Paul Unwin's The Enfield Haunting, based on one of the most famous poltergeist events, officially opens its limited engagement in London's West End January 10 following previews that began December 1.
Catherine Tate and David Threlfall star. Tate, who can be seen in the BBC series Queen of Oz, plays Peggy Hodgson, a single mother who tries to protect her three children. Threlfall, Tony-nominated for his performance in Martin McDonagh’s The Hangman, plays Maurice Grosse, a ghost hunter.
The two are joined by Ella Schrey-Yeats (Secret Invasion) as Janet Hodgson, Grace Molony (Artemis Foul) as Margaret Hodgson, Jude Coward Nicoll and Noah Leggott sharing the role of Jimmy Hodgson, Mo Sesay (Murphy’s Law) as Rey, Neve McIntosh (Shetland) as Betty Grosse, Daniel Stewart (Silent Witness) as Writer/Old Man and understudy for Maurice, Stacha Hicks (David Brent: Life of the Road) as understudy for Peggy and Betty, Jasmine Spence as understudy for Janet and Margaret, and Gareth Radcliffe as understudy for Rey and Man/Writer.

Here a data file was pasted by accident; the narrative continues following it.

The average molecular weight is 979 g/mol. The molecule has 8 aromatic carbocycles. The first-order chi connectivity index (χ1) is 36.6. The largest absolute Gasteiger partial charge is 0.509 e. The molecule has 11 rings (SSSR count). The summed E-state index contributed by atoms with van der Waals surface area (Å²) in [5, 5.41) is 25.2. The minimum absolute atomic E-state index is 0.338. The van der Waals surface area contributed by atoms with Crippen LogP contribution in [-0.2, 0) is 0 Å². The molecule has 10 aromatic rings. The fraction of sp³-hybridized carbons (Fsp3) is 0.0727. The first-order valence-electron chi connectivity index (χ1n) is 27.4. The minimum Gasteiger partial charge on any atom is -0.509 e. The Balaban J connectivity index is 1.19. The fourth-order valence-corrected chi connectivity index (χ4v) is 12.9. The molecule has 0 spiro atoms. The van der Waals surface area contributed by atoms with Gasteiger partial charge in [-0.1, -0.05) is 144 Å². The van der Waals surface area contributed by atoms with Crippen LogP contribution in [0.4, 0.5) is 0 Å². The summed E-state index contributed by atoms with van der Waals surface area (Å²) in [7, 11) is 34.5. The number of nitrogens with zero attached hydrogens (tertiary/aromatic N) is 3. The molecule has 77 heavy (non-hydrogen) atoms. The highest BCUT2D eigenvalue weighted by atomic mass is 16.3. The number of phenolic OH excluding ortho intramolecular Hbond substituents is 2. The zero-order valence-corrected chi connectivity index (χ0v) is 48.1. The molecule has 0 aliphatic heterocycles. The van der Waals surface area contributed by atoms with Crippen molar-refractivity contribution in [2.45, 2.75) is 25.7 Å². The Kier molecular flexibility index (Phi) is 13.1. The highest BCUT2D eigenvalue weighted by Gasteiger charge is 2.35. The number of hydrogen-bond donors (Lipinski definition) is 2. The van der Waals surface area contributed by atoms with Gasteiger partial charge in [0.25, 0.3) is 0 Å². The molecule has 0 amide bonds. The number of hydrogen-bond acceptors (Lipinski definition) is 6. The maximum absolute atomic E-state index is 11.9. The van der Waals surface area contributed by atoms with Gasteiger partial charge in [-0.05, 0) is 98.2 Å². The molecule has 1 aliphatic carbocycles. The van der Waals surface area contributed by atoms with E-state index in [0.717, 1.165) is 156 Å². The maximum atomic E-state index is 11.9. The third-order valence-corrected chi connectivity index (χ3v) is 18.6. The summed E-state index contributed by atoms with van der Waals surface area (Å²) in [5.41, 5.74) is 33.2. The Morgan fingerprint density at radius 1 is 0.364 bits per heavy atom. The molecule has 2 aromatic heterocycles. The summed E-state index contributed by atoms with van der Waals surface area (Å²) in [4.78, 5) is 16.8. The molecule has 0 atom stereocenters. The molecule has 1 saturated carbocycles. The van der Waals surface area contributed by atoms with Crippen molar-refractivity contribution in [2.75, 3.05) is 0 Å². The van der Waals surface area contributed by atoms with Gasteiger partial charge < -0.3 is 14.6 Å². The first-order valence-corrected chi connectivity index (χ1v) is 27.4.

Hodgsons had no idea what a poltergeist was when, in summer 1977,
furniture and toys started moving of their own accord. Unwin’s play is
the story of one night in spring 1978 when
events were approaching a climax.
Playwright Unwin said in an earlier statement, "Before Guy Lyon Playfair the poltergeist expert died in 2018, I spent a long afternoon with him in his basement flat in Earl's Court. He and Maurice Grosse had spent months with the Hodgson family trying to protect them, but also make sense of what was going on. What Guy told me was terrifying. So much of what appears to have happened was impossible to fake and yet at the center of the whole thing were real people trying to make sense of their lives. The Enfield Haunting is a psychological ghost story. It is a ghost story for now."
The production also has set and costume design by Lee Newby, lighting design by Neil Austin, sound design by Carolyn Downing, illusions consulting by Paul Kieve, casting by Sophie Holland, movement direction by Laura Cubitt, video design by Sam Lisher, voice and dialect coaching by Kate Godfrey, and assistant direction by Roberta Zuric.